Friday, 8 December 2017

The School Research Lead : How to stop doing what doesn't work

Tuesday 5 December  saw a strange alignment between the real-world and Twitter.  That night saw a Coalition for Evidence-Based Education discuss the notion of strategic abandonment (Thank you @DrCarolineCreaby).  Whilst later in the evening#DebatED  discussed 'whether an interest in education research is more about identifying what doesn't work as suggesting what will'.  This was then following up on Thursday with a #UKEdResChat focussing on 'how do we define 'what works' in educational research? Should we also be focussing on what doesn't work?"

So with that in mind it seems sensible to examine a process for disengaging from strategies and interventions which appear not to be working.   (McGrath, 2011) has identified a disciplined process for getting out of projects and which includes these steps
  1. Decide in advance on periodic checkpoints for determining whether to continue or not
  2. Evaluate the project’s upside against the current estimated costs of continuing.  If it no longer appears that the project will deliver the returns anticipated at the outset, it may be time to stop 
  3. Compare the project with other candidate projects that need resources.  If this one looks less attractive than they do, it may be time to stop? 
  4. Assess whether the project teams may be falling prey to escalations pressures (all we be ok as long as we make the project bigger)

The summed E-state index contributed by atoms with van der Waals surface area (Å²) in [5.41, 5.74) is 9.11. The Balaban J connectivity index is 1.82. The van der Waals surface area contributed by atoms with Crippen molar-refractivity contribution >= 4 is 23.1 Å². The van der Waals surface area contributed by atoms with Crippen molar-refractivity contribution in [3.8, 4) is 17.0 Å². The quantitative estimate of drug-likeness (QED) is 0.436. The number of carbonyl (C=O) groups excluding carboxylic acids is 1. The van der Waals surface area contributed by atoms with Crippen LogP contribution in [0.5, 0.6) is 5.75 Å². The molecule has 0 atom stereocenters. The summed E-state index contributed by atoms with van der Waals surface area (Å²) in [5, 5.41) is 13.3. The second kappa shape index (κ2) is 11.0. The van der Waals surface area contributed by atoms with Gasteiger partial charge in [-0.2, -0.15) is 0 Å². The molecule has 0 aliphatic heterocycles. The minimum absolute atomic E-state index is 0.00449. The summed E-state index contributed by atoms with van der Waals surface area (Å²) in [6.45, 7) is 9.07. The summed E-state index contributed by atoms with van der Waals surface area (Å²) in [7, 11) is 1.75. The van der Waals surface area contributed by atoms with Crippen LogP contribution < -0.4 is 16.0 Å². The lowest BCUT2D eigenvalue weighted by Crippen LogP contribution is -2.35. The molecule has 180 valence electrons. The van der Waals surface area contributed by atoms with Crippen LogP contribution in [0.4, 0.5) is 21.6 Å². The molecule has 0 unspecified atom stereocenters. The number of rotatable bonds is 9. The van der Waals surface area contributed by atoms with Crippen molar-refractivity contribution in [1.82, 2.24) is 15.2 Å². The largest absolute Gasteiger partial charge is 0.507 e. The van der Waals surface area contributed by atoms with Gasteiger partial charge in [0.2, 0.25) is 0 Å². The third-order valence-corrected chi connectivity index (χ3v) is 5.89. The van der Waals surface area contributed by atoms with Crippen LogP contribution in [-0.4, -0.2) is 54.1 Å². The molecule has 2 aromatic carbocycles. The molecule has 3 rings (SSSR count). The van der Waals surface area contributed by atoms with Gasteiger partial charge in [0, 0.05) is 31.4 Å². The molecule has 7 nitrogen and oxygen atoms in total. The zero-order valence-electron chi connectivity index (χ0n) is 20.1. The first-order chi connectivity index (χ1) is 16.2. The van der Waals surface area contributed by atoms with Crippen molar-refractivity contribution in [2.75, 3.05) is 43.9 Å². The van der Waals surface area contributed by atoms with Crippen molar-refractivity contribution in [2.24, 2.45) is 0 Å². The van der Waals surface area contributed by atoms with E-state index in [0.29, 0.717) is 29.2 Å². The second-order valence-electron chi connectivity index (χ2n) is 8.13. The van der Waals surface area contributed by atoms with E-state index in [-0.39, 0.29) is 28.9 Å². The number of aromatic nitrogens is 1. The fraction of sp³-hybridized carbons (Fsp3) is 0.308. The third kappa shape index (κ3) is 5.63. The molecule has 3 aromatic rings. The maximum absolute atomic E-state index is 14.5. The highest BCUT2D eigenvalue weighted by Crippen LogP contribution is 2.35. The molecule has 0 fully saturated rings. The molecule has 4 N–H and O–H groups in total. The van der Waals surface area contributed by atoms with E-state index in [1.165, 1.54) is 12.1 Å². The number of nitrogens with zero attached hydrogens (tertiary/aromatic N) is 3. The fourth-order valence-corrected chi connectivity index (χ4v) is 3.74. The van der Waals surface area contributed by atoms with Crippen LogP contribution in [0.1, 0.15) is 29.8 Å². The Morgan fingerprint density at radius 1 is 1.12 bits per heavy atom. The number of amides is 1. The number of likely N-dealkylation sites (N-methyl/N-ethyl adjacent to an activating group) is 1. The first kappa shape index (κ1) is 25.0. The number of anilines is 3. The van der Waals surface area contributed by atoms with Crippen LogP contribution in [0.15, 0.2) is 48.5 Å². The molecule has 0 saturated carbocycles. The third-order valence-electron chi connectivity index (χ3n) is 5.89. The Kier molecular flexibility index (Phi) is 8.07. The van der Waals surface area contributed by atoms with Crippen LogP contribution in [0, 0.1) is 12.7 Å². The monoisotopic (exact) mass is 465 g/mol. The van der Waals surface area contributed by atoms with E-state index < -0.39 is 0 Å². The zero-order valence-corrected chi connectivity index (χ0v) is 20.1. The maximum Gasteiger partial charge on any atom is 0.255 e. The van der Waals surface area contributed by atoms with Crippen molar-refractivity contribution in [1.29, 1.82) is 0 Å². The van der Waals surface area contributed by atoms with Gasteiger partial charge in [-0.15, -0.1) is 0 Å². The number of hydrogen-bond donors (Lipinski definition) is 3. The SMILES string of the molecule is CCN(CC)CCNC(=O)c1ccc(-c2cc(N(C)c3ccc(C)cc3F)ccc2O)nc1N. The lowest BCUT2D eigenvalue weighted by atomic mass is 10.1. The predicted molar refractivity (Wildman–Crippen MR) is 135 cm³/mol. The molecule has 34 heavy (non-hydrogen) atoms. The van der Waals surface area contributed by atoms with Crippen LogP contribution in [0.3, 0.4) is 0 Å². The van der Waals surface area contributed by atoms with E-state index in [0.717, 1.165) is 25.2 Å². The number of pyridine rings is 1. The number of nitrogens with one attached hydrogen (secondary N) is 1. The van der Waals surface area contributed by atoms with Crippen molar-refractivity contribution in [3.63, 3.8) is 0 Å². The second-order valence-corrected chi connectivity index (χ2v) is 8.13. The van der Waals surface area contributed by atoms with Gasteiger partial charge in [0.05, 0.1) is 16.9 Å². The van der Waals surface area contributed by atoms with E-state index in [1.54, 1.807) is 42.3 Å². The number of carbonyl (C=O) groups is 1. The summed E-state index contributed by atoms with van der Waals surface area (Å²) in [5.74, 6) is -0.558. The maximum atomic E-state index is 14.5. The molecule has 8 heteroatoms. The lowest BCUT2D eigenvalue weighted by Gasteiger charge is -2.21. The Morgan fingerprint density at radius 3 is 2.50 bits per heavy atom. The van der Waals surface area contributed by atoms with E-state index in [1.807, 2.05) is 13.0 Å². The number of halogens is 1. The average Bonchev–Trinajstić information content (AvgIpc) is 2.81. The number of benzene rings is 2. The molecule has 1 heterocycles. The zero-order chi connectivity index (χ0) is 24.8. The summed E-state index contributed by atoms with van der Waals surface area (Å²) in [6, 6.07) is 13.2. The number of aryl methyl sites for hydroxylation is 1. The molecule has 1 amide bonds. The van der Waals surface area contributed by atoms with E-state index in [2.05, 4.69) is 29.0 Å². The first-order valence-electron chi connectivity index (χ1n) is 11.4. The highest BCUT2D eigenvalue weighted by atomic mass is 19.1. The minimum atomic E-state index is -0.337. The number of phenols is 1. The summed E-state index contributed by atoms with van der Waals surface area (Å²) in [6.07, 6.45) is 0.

5. Involve an objective, informed outsider in the decisions about whether to continue, instead of leaving it up to the project team members
  6. If the decision is made to stop, spell out the reasons clearly
  7. Think though how capabilities and assets developed during the course of the projects might be recouped
  8. Identify all who will be affected by the project’s terminations; draw up a plan to address disappointments or 'damage' they might suffer
  9. Use a symbolic event – a wake, a play, a memorial – to give people closure
  10.  Make sure that that the people involved get a new, equally interesting opportunity p83

 Given what we know about educational research and interventions, it is impossible to avoid things that do not work.  As such the choice is simple - continue with practices and interventions that do not work or release the resources for use in some area where they might.  However, in doing so, it is important to maximise what can be learnt from failure - and which may lead to success next time.

Reference

McGrath, R. (2011). Failing by Design. Harvard Business Review (April, 2011), 77-83.


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